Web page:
Who benefits most from medically needy Medicaid?

Adults age 65 and older and people with disabilities rely the most on medically needy Medicaid for long-term care. Older adults enrolled in Medicaid and Medicare also make up the majority of medically needy health care spending, and tend to spend more on health care than people on Medicaid alone.7

What if I don’t spend down enough to reach the medically needy limit?

If you are unable to reach your medically needy income limit during your spend-down period, it is possible you may temporarily lose Medicaid coverage.8 It is important to keep track of your health care-related expenses during your spend-down period as proof to show your state Medicaid office.

If you do not think you’ll be able to spend down enough income to qualify for or stay on Medicaid, it’s important to talk with your Medicaid caseworker to get assistance and education on what steps you should take. You can also contact your local State Health Insurance Assistance Program to talk with Medicare counselors who can also help you with Medicaid issues.  

What if my state doesn’t have medically needy Medicaid?

If your state doesn’t have a Medicaid medically needy program, don’t worry.

Some states may offer the following alternatives:10

  • Trust: A trust is an account where a portion of your income or assets is set aside to help you reach Medicaid eligibility. Some state Medicaid programs call these “qualified income trusts,” “supplemental needs trusts,” or “special needs trusts.” These kinds of trusts are irrevocable, which means you give another person, known as a trustee, control over the money that goes into it.  If you receive monthly payments like Social Security income, you should talk with a lawyer about how having a trust could affect your benefits.5 The Administration for Community Living’s Legal Services for Older Americans Program can connect you with legal advice on trusts that preserve your cash benefits.
  • Medicaid Buy-In: Working adults under age 65 with a disability can qualify for Medicaid under buy-in programs. States with these programs have different eligibility rules, such as possible limits on how much income you’re allowed to have if you already receive Supplemental Security Income, a cash benefit for people with limited income, or SSDI.11 If your state has a Medicaid Buy-In option, you should apply even if you think you have too much income. Your state may discount certain types of income that will help you qualify.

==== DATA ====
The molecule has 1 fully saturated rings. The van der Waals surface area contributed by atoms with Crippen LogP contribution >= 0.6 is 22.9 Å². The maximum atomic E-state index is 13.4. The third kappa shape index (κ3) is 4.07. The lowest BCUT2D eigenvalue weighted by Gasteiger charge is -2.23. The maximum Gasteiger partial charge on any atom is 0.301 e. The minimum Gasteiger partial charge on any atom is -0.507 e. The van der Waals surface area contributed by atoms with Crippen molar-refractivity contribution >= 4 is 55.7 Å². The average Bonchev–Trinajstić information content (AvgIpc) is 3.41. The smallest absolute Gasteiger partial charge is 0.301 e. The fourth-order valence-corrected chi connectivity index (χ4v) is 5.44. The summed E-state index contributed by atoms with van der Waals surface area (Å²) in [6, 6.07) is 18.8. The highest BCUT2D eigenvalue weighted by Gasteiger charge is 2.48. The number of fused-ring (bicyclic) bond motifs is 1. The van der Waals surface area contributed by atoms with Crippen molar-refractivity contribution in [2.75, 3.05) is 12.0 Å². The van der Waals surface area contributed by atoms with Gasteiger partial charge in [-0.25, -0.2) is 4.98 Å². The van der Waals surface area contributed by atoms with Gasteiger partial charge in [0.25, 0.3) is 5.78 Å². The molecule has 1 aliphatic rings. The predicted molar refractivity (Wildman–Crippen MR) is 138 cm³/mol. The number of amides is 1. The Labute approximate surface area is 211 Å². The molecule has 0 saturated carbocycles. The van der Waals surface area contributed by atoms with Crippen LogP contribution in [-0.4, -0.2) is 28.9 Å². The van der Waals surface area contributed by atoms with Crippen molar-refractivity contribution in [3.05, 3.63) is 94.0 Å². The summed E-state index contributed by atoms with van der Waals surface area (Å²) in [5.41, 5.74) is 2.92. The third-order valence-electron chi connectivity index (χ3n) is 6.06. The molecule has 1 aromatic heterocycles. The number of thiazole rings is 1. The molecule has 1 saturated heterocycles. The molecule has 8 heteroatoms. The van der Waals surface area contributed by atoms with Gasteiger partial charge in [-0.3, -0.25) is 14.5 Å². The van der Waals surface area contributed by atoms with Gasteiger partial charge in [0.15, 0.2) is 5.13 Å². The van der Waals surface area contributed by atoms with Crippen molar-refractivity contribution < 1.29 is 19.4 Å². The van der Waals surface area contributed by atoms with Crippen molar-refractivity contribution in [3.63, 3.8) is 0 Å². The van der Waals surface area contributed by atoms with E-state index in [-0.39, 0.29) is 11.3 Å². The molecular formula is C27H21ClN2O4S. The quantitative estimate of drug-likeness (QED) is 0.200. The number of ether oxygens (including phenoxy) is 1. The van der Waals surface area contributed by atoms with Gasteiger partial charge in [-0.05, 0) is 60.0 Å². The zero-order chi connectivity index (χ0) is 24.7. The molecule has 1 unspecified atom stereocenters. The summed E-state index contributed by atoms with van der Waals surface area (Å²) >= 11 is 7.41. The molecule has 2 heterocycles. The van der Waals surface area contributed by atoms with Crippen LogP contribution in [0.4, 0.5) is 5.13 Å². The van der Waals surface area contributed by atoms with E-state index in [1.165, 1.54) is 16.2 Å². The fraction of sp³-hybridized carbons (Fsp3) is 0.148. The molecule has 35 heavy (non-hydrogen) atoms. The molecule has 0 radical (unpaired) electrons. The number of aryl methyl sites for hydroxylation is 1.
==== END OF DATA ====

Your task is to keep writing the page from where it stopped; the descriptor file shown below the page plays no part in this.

Your local area agency on aging can help you find free Medicaid planning assistance on available alternatives to medically needy Medicaid. You can also visit a Benefits Enrollment Center, if there's one near you. NCOA also has a HelpLine that you can call to get free support. To get started today, call 1-800-794-6559 .


1. National Council on Aging. Does Medicare Cover Nursing Homes? What Older Adults and Caregivers Should Know. Found on the Internet at https://www.ncoa.org/article/does-medicare-cover-nursing-homes-what-older-adults-and-caregivers-should-know

2. Genworth. 2021 Cost of Care Survey. Found on the Internet at https://www.genworth.com/aging-and-you/finances/cost-of-care.html

3. KFF. The Medicaid Medically Needy Program: Spending and Enrollment Update. Found on the Internet at https://www.kff.org/wp-content/uploads/2013/01/4096.pdf

4.  Medicaid.gov. Medicaid Eligibility. Found on the Internet at https://www.medicaid.gov/medicaid/eligibility/index.html

5. U.S. Department of Health and Human Services. Implementation Guide: Medicaid State Plan Eligibility Medically Needy Income Level. Found on the Internet at https://www.hhs.gov/guidance/sites/default/files/hhs-guidance-documents/ig%2520medically%2520needy%2520income%2520level_5.pdf

6. Centers for Medicare & Medicaid Services. Medicaid Spenddown & Extra Help. Found on the Internet at https://www.cms.gov/Outreach-and-Education/Outreach/Partnerships/downloads/11249-P.pdf

7. LongTermCare.gov. Medicaid Eligibility. Found on the Internet at https://acl.gov/ltc/medicare-medicaid-and-more/medicaid/medicaid-eligibility

8. KFF. The Medicaid Medically Needy Program: Spending and Enrollment Update. Found on the Internet at https://www.kff.org/wp-content/uploads/2013/01/4096.pdf

9. National Council on Aging. Nursing Home Costs and Payment Options. Found on the Internet at https://www.ncoa.org/adviser/local-care/nursing-homes-costs

10. Medicare Rights Medicare Interactive. Spend-down program for beneficiaries with incomes over the Medicaid limit. Found on the Internet at https://www.medicareinteractive.org/get-answers/cost-saving-programs-for-people-with-medicare/medicare-and-medicaid/spend-down-program-for-beneficiaries-with-incomes-over-the-medicaid-limit

11. Medicaid.gov. Medicaid “Buy-in” Q&A. Found on the Internet at https://www.medicaid.gov/sites/default/files/2019-12/medicaid-buy-in-qa.pdf